Tracheal suctioning saves lives. It can maintain a patent airway in patients with infections who cannot clear their own airway, and it’s a first line of defense against aspiration pneumonia and can prevent hypoxia in patients experiencing anaphylaxis and airway obstructions. Knowing the most common morbidities associated with tracheal suctioning is key to preventing bad outcomes.
Intubation can interrupt the inspiration of oxygen. The catheter itself may create a partial airway obstruction. Oxygenating the patient before the procedure can lower the risk of hypoxia. First responders must monitor patients for signs of hypoxia, particularly if they have a history of hypoxia, heart disease, or pulmonary disorders.
Traumatic injuries to the airway and surrounding structures are common. In some cases, these injuries exacerbate an underlying condition. For example, blood from trauma to the throat may make it more difficult to clear the airway. Traumatic injuries can also cause immense pain and worsen patient anxiety.
Using the right catheter can prevent many iatrogenic injuries. A catheter that is too large poses significant risks, especially for neonates and the elderly. It’s also important to visualize the airway before beginning suctioning. No two airways are exactly alike, and patiently watching your own maneuvers can prevent needless trauma. Be mindful of dental structures that may be knocked loose, since these can also be a source of traumatic airway injuries.
Many patients find suctioning painful, especially if they already have a traumatic injury or infection. A gentle technique and a few reassuring words may help. Flexible catheters are also key here, since a catheter that is too rigid is more likely to irritate delicate airways.
Suctioning may stimulate the vagus nerve, triggering a vasovagal reaction that causes bradycardia and hypoxia. In patients with cardiac health issues, this can be dangerous, or even deadly. Some patients may faint, so it’s important to only suction a patient who is in a stable, supported position.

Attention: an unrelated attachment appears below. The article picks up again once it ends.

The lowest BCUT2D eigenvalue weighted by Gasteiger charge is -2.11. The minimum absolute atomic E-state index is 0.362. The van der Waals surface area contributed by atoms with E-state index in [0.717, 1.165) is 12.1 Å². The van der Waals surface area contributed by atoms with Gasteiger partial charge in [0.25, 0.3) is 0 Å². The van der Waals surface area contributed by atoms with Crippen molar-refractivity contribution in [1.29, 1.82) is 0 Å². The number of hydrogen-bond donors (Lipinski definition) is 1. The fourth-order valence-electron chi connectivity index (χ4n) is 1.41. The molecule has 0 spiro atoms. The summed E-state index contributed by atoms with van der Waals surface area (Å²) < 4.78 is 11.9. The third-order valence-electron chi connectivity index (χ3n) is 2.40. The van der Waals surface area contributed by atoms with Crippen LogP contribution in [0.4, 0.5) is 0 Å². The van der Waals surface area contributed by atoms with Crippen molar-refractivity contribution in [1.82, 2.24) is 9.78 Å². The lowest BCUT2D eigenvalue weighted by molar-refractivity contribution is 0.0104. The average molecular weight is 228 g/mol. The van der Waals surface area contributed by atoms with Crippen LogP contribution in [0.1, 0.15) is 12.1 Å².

When patients need suctioning following a physical trauma, such as a car accident, carefully monitor blood pressure. Stimulation of the vagus nerve is more likely to cause fainting and other complications in patients with low blood pressure.
Suctioning can introduce dangerous pathogens directly into the bloodstream. Never reuse disposable suction attachments. Carefully sanitize every part according to the manufacturer’s instructions. Wear a new pair of gloves with each patient and practice basic medical hygiene, such as washing hands and wearing a mask. People with active infections, even a minor cold, should never suction vulnerable patients.
When working with medically fragile patients, such as neonates or those with HIV/AIDS, it may be necessary to take additional precautions to lower the risk of infection.
Anxiety and Psychological Distress
Patients may find tracheal suctioning frightening and stressful. Patiently explaining the procedure and offering gentle support can help. Children and elders with neurocognitive deficits may find compliance difficult and be especially prone to distress. Avoid restraint if possible. Instead, adopt a soothing tone and enlist the support of the patient’s caregiver.
Take Iatrogenic Injuries Seriously
The third leading cause of death in the United States is accountable to medical errors, claiming more than 250,000 lives annually. Many iatrogenic injuries are preventable with training, diligence, and attention to detail. First responders must take seriously the possibility that the wrong suction technique can do more harm than good.
Certain patients, especially neonates, the elderly, and those with infections, are more likely to suffer serious complications during tracheal suctioning. When working with vulnerable populations, it’s critical to be mindful of the unique risks they face. First responders should also note that anyone can be injured by endotracheal suctioning so you must always carefully weigh the benefits and risks of suctioning the airway before proceeding.
The right equipment makes airway management safer and more intuitive. For help choosing the right portable emergency suction device for your patients’ needs, download our free guide, The Ultimate Guide to Purchasing a Portable Emergency Suction Device.
Editor's Note: This blog was originally published in February of 2021. It has been re-published with additional up to date content.